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PROFILE: The Full Story on Taxes
About this time of year, you may not love taxes.
Neither does Paul Caron. But he at least finds them interesting. Interesting enough to make them his lifes work. Interesting enough to put together a new book about them.
And from his interest in tax is springing a new line of law school books published by Foundation Press, the nations oldest and most prestigious law school book publisher. Foundation Press has just released Tax Stories, an in-depth examination of 10 leading federal income tax cases designed to give students a new way of studying tax law.
Caron, the Charles Hartsock Professor of Law at the University of Cincinnati, is the general editor for Tax Stories, as well as series editor for Law Stories, a set of books in the same format covering the gamut of legal subjects. Currently, 14 books are in development, with many more to come.
"I came up with the idea from a pedagogical concept," said Caron. "What is true of the law in general is especially true of tax law Congress is always changing the tax laws, which get more complicated every year. With your students, you are pressured to always cover the hottest new things in tax law. But does that serve them well?"
"We were focusing on the trees rather than the forest. I believe we have to go back and focus on the fundamentals, which equip students to understand the latest permutations in the law."
Tax Stories presents its readers with a more in-depth look at a case than is offered today to law students. Caron calls it "tax archaeology" in his introduction, as each chapter presents a behind-the-scenes look at the parties, the historical and social context of the tax dispute, the immediate impact of the case, and its continuing importance in shaping current tax law and policy.
Carons concept rang true with the publisher, and with many colleagues. The 10 chapter authors in Tax Stories are names recognized as the leading tax law professors in the country.
"I am, by far, the most junior member involved in the book," said Caron. Among the contributing authors, in fact, is Russell Osgood, the dean of Cornell Law School when Caron was a student there, and now the president of Grinnell College. "We went after the heavy hitters in the field."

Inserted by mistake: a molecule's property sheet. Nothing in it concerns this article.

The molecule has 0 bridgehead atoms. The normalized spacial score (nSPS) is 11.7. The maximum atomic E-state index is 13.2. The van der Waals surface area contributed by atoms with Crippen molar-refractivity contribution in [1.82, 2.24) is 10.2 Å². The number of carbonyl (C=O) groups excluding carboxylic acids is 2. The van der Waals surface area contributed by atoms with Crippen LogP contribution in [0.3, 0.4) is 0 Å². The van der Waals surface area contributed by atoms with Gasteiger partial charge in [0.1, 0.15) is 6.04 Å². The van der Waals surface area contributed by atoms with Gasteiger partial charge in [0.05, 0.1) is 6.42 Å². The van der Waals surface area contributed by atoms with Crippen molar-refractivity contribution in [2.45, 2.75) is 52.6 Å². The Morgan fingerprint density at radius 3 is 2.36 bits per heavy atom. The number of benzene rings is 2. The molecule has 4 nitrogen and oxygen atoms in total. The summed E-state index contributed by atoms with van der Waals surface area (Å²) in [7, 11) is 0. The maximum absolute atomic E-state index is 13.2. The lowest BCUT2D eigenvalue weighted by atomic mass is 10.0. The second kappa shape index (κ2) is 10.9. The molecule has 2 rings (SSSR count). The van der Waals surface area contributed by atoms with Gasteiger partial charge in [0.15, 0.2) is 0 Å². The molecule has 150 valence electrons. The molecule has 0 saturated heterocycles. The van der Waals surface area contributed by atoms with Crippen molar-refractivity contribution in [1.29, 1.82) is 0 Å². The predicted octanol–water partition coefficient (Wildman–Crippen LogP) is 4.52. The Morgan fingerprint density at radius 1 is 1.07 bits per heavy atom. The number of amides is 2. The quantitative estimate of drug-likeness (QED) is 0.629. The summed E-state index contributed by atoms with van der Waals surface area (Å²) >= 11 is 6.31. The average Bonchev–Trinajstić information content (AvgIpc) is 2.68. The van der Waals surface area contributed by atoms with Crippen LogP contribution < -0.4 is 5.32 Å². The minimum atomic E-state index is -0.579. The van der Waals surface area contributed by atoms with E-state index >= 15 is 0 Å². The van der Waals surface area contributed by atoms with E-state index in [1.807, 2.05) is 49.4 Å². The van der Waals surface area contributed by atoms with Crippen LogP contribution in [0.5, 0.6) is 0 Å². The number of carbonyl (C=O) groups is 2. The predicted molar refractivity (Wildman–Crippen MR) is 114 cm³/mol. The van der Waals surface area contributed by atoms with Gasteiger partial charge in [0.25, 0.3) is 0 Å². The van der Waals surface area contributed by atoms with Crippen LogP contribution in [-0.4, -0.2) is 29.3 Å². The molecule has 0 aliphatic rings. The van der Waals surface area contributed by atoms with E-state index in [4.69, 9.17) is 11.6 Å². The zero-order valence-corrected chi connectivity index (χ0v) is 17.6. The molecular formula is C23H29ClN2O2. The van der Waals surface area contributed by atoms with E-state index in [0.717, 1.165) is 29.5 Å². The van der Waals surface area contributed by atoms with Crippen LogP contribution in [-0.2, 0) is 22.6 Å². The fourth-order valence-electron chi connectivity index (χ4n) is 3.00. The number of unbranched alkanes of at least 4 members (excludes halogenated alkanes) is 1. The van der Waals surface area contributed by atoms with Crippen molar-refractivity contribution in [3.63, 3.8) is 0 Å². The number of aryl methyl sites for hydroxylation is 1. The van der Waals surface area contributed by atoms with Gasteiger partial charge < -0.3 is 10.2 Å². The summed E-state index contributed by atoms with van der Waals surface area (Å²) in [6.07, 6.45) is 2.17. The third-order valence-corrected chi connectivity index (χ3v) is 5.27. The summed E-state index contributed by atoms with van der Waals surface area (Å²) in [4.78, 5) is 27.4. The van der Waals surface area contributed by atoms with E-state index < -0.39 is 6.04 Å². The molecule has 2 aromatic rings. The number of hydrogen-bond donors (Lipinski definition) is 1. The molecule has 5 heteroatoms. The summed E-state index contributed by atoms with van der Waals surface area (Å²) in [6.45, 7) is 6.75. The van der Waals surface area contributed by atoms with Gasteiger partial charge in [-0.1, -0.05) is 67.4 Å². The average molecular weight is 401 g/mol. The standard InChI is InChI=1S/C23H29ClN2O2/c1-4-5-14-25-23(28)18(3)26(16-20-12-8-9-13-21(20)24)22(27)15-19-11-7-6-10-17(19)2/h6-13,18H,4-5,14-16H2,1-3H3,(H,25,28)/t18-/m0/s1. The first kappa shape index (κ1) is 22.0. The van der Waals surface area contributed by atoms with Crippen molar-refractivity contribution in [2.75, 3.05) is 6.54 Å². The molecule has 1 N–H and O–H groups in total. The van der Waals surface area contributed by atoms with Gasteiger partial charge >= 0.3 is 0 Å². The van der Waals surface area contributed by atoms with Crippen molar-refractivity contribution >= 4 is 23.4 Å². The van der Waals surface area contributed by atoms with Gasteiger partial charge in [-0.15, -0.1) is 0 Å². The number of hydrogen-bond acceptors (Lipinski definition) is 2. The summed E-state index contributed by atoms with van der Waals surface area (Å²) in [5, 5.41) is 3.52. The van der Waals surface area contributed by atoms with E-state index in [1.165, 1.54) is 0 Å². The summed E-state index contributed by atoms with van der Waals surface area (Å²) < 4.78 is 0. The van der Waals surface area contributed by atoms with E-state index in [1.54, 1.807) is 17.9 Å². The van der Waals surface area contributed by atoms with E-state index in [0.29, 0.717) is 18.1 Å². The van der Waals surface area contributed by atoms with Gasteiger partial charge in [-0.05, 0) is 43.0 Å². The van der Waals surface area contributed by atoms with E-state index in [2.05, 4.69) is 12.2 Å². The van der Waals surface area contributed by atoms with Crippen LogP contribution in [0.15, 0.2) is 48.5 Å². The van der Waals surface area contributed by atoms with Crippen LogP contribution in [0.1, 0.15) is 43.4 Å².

After the contributing authors were decided upon, a list of 30 potential cases for the book was presented. That led to weeks of online discussions about the merits of what cases deserved top 10 landmark status.
The chapter authors then submitted a prioritized list of three cases they would like to research and write fortuitously, each of the 10 was able to be assigned either their first or second choice.
Osgood, Carons old dean, helped by saying he would take whatever case no one else wanted. He ended up with a case on tax accounting. "I remember thinking, Boy, what a dog that chapter is going to be," Caron recalled. "As things turned out, (Osgood) wrote his chapter right after the Enron, Tyco and WorldCom scandals. The thesis of his chapter is that you can trace all those scandals to a 1960 case involving an Arthur Murray Dance Studio in Omaha. That case established that tax accounting can be different from financial accounting. It was neat that what we thought going in would be a lousy assignment is now one of the more interesting chapters in the book."
Other topical cases deal with landmark decisions regarding tax shelters, bankruptcy, divorce, and global business competitiveness.
Caron is involved as series editor in helping to recruit other academics to oversee additional books in other fields. Foundation Press will soon release additional texts in the areas of civil procedure, constitutional law, contracts, intellectual property, torts and property.
"Its interesting intellectually as a law professor to have the opportunity to help create a whole genre of work," Caron says. "My past writing has focused on a single book or a single article. What is really rewarding with Law Stories is having a role in something that will have an impact across the entire law school curriculum."
Caron has a track record of leading initiatives that have a wide-ranging impact on the teaching of tax law. He is the editor of three electronic tax law journals as part of the Social Science Research Network; the series editor of a new line of course materials published by the LexisNexis Group for students in graduate tax programs; the owner and moderator of TaxProf, an online discussion forum of over 250 tax professors around the country; and the editor of the leading internet tax research portal on Jurist, the leading legal education web site.
In addition to his tax law work, Caron is also the UC College of Laws Director of Faculty Projects.